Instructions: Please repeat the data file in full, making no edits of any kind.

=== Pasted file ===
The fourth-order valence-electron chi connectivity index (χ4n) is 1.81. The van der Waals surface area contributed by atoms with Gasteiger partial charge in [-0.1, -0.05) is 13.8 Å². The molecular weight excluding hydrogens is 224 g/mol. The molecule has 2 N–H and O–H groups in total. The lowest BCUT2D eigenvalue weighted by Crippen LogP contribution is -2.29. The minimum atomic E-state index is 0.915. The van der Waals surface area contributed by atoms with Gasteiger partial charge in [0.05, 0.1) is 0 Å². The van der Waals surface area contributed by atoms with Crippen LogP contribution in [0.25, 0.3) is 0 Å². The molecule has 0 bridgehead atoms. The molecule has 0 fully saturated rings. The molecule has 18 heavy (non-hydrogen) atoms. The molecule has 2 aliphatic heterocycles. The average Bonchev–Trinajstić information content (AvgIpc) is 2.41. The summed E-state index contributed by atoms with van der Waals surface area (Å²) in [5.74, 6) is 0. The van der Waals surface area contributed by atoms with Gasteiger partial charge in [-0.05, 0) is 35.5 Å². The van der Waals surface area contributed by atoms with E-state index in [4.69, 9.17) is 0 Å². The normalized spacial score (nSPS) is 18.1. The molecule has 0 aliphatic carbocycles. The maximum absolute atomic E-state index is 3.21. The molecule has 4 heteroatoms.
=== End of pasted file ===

The fourth-order valence-electron chi connectivity index (χ4n) is 1.81. The van der Waals surface area contributed by atoms with Gasteiger partial charge in [-0.1, -0.05) is 13.8 Å². The molecular weight excluding hydrogens is 224 g/mol. The molecule has 2 N–H and O–H groups in total. The lowest BCUT2D eigenvalue weighted by Crippen LogP contribution is -2.29. The minimum atomic E-state index is 0.915. The van der Waals surface area contributed by atoms with Gasteiger partial charge in [0.05, 0.1) is 0 Å². The van der Waals surface area contributed by atoms with Crippen LogP contribution in [0.25, 0.3) is 0 Å². The molecule has 0 bridgehead atoms. The molecule has 0 fully saturated rings. The molecule has 18 heavy (non-hydrogen) atoms. The molecule has 2 aliphatic heterocycles. The average Bonchev–Trinajstić information content (AvgIpc) is 2.41. The summed E-state index contributed by atoms with van der Waals surface area (Å²) in [5.74, 6) is 0. The van der Waals surface area contributed by atoms with Gasteiger partial charge in [-0.05, 0) is 35.5 Å². The van der Waals surface area contributed by atoms with E-state index in [4.69, 9.17) is 0 Å². The normalized spacial score (nSPS) is 18.1. The molecule has 0 aliphatic carbocycles. The maximum absolute atomic E-state index is 3.21. The molecule has 4 heteroatoms.